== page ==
New process for starting at Mental Health Services
New access model in place for Mental Health Services
Beginning Monday, August 28, University Health Services launches an improved phone-based model for students to access Mental Health counseling services, replacing the drop-in triage system.
“This is the same type of appointment as our previous drop-in model,” says Andrea Lawson, co-director of Mental Health Services (MHS), “But you can schedule it in advance and complete it over the phone. It will also help to allocate resources to more efficiently and effectively get students to the services they need.”
In advance of implementing the new system, Mental Health Services evaluated patient and staff feedback, conducted staff interviews, and analyzed data from the Healthy Minds Study. They also benchmarked the phone-based model after similar-sized institutions including University of Texas-Austin and The Ohio State University. “Our goal is to build a system to meet students’ needs.”
To access Mental Health Services as a new client, students will now schedule an Access Consultation phone screening. Scheduling can be done by calling the MHS reception desk or logging into MyUHS for 24-hour web appointment booking. Same day appointments will often be available, and students will be able to have a consultation within two days. This phone screening will last about 20 minutes. During the Access Consultation, students will have a discussion with an Access Specialist who will listen to concerns, ask questions about a student’s symptoms, experiences, and resources, and connect them with the services they need, both on and off campus. Three Access Specialists—each with an advanced degree—were hired to staff and support the new process.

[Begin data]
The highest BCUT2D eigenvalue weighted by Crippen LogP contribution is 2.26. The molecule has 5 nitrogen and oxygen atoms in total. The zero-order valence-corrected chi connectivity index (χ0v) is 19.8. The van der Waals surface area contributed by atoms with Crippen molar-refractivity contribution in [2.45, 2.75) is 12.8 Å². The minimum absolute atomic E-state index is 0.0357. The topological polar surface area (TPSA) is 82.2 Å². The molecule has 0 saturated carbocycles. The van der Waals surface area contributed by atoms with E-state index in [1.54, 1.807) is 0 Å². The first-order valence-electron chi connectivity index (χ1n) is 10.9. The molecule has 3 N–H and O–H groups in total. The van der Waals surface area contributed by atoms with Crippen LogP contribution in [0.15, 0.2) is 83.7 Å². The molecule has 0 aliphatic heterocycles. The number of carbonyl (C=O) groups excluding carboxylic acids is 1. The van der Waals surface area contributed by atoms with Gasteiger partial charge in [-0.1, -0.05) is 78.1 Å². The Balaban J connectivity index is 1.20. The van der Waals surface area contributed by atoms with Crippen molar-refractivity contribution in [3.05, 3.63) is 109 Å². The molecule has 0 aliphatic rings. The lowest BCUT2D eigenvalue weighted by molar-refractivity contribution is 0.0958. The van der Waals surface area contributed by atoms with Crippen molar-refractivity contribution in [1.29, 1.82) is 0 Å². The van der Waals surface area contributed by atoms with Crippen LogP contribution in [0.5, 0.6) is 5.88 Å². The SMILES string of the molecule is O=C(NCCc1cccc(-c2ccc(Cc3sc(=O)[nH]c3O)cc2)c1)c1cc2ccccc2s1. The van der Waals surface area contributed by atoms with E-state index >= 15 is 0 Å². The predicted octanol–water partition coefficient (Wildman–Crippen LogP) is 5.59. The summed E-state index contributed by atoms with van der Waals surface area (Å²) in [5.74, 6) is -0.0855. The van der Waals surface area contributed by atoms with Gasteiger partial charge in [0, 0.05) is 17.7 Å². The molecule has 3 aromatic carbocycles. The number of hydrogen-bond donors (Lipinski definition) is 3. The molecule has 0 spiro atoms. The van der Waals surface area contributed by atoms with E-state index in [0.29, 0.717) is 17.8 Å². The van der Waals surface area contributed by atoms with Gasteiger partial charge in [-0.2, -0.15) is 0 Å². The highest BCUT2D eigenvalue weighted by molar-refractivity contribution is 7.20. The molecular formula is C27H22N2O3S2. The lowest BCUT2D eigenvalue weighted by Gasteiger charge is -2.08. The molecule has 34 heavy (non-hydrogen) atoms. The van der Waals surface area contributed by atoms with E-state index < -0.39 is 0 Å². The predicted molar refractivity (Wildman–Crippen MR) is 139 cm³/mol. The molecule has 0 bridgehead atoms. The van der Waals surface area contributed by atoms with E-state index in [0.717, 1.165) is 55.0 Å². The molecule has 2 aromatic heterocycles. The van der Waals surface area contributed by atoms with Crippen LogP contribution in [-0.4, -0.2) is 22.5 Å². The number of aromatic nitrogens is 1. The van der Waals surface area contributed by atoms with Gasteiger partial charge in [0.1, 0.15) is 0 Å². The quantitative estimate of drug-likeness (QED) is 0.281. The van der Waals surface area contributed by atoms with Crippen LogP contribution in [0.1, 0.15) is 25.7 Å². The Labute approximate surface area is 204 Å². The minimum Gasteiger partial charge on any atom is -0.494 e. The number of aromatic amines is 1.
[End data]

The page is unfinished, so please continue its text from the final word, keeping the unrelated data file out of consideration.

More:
“Some of the options for support that an Access Specialist will discuss with a student are individual therapy, group therapy, workshops, or SilverCloud – an online treatment option for students that also launches this fall,” says Lawson. “Our commitment is to have at least one service available to each student.”
For many students, meeting with a counselor one time is sufficient. About 25 percent of clients attended only one appointment, and 50 percent attended two or fewer during the 2016-2017 academic year. In order to better match this pattern of utilization, the number of single session appointments available to students is also expanding. Single-session appointments may address problem solving, support, interpersonal challenges, or gaining skills to better manage their concerns on their own. “If a student needs additional support later, they can call UHS to get help that meets their needs at that time. A single session doesn’t mean one session forever, it just means one session is what would be best meet your needs right now.” says Lawson.
For more information on Access Consultations and mental health services available to students, visit uhs.wisc.edu/mental-health.
Andrea Lawson, LCSW
Co-director, Mental Health Services